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Literature of the Land - Spring 2012

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Join us for the spring session of Literature of the Land, a book club series hosted by the Helen Fowler Library.  We delve into literature related to the land and to nature, discussing topics that may range from environmental issues to the culture of food and drink, from the American dust bowl to the cinnamon trees of Southeast Asia.

This spring we’ll focus on the influences of nature in certain Japanese traditions and cuisines.  Discussing the culture of tea, the aesthetic of wabi-sabi in art and philosophy, and the story of sushi (from its origins to its presence in America today), we’ll touch on several aspects of Japanese tradition and thought.

We’ll start out reading The Book of Tea by Okakura Kakuzo, move on to Wabi-Sabi: for Artists, Designers, Poets & Philosophers by Leonard Korn, then end the session by reading The Zen of Fish by Trevor Corson.  To supplement our discussions, we’ll take a guided tour of the tea house here at the Gardens and walk the grounds to view Japanese inspired artwork on exhibit.  Two possible field trips include meeting at the Esquire Theater to view the documentary Jiro Dreams of Sushi and a trip to Domo (a Japanese restaurant, garden, and museum) in Central Denver.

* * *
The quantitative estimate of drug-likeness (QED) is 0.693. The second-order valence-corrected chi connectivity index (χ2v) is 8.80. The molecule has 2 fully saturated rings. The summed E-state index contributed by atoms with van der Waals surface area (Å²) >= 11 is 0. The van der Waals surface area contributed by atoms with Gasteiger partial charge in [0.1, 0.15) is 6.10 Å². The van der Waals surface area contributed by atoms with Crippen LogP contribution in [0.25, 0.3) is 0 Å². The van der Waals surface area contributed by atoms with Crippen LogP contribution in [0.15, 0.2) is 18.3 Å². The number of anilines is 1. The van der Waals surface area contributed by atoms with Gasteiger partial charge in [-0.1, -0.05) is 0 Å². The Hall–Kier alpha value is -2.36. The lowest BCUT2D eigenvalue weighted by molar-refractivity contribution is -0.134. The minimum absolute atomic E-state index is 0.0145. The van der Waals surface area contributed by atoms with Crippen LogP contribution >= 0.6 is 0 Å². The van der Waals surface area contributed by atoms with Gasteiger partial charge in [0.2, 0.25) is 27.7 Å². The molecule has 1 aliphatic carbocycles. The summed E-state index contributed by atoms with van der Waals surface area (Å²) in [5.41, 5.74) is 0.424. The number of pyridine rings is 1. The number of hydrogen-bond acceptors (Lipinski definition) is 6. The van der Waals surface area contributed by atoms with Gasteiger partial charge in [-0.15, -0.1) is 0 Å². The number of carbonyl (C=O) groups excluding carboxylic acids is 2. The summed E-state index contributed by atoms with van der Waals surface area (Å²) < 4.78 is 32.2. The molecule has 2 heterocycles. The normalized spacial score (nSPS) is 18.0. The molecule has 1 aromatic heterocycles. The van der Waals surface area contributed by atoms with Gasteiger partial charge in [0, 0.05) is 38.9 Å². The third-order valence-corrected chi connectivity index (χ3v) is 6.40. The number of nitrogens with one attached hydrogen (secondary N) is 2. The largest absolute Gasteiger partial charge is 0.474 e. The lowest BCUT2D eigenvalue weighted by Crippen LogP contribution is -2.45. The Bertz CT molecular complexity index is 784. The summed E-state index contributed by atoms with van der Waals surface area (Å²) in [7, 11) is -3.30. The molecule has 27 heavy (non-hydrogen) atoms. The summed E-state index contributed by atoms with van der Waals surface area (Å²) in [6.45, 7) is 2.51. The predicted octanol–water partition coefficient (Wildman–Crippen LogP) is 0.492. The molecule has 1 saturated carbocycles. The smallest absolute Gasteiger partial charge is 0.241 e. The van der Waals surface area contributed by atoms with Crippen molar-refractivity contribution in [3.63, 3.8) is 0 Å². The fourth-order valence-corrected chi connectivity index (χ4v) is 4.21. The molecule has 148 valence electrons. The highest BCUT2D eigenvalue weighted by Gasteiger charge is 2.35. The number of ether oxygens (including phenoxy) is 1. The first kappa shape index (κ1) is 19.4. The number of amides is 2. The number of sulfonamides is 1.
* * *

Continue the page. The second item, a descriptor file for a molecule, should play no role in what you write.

Click here for more details on meeting places and times and to register for this season. Registration is mandatory as attendance will be limited in number to allow for interactive discussion in a friendly group setting.

Discussion nights (meetings will start at 7 p.m. in the Helen Fowler Library):
Wednesday, March 21: The Book of Tea
Wednesday, April 18: Wabi-Sabi: for Artists, Designers, Poets, and Philosophers
Wednesday, May 16: The Zen of Fish


Tour and field trip times will be arranged after the group is assembled.

"Viewing Mount Fuji from a Tea House at Zoshigaya" Utagawa Hiroshige

"Meanwhile, let us have a sip of tea.  The afternoon glow is brightening the bamboos, the fountains are bubbling with delight, the soughing of the pines is heard in our kettle.  Let us dream of evanescence, and linger in the beautiful foolishness of things."
--- Okakura Kakuzo

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